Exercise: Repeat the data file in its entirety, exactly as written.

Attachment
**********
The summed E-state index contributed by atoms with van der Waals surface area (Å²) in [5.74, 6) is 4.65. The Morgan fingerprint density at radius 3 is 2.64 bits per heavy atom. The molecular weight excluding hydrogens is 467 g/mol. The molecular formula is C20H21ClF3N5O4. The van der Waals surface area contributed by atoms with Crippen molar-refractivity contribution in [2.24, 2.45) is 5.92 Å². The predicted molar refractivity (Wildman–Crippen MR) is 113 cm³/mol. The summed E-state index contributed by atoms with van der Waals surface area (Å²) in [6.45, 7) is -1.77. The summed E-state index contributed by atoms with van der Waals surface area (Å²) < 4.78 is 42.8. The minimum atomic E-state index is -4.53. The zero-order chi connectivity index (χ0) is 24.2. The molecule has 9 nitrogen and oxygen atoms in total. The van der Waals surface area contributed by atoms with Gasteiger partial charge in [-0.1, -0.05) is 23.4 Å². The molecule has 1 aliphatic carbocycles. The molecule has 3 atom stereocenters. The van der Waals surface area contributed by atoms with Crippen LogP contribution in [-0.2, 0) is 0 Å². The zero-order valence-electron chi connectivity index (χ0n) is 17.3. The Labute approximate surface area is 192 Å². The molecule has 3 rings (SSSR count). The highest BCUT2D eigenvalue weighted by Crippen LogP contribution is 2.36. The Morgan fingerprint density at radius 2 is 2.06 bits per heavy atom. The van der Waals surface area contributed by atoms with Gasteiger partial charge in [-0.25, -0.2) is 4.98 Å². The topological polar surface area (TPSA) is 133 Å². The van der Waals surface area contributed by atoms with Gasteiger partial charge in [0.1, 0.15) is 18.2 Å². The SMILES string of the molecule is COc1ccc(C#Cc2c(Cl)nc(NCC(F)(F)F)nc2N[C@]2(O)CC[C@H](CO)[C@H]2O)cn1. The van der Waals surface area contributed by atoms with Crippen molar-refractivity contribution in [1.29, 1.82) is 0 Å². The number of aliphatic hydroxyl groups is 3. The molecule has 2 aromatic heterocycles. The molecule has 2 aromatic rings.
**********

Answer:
The summed E-state index contributed by atoms with van der Waals surface area (Å²) in [5.74, 6) is 4.65. The Morgan fingerprint density at radius 3 is 2.64 bits per heavy atom. The molecular weight excluding hydrogens is 467 g/mol. The molecular formula is C20H21ClF3N5O4. The van der Waals surface area contributed by atoms with Crippen molar-refractivity contribution in [2.24, 2.45) is 5.92 Å². The predicted molar refractivity (Wildman–Crippen MR) is 113 cm³/mol. The summed E-state index contributed by atoms with van der Waals surface area (Å²) in [6.45, 7) is -1.77. The summed E-state index contributed by atoms with van der Waals surface area (Å²) < 4.78 is 42.8. The minimum atomic E-state index is -4.53. The zero-order chi connectivity index (χ0) is 24.2. The molecule has 9 nitrogen and oxygen atoms in total. The van der Waals surface area contributed by atoms with Gasteiger partial charge in [-0.1, -0.05) is 23.4 Å². The molecule has 1 aliphatic carbocycles. The molecule has 3 atom stereocenters. The van der Waals surface area contributed by atoms with Crippen LogP contribution in [-0.2, 0) is 0 Å². The zero-order valence-electron chi connectivity index (χ0n) is 17.3. The Labute approximate surface area is 192 Å². The molecule has 3 rings (SSSR count). The highest BCUT2D eigenvalue weighted by Crippen LogP contribution is 2.36. The Morgan fingerprint density at radius 2 is 2.06 bits per heavy atom. The van der Waals surface area contributed by atoms with Gasteiger partial charge in [-0.25, -0.2) is 4.98 Å². The topological polar surface area (TPSA) is 133 Å². The van der Waals surface area contributed by atoms with Gasteiger partial charge in [0.1, 0.15) is 18.2 Å². The SMILES string of the molecule is COc1ccc(C#Cc2c(Cl)nc(NCC(F)(F)F)nc2N[C@]2(O)CC[C@H](CO)[C@H]2O)cn1. The van der Waals surface area contributed by atoms with Crippen molar-refractivity contribution in [1.29, 1.82) is 0 Å². The number of aliphatic hydroxyl groups is 3. The molecule has 2 aromatic heterocycles. The molecule has 2 aromatic rings.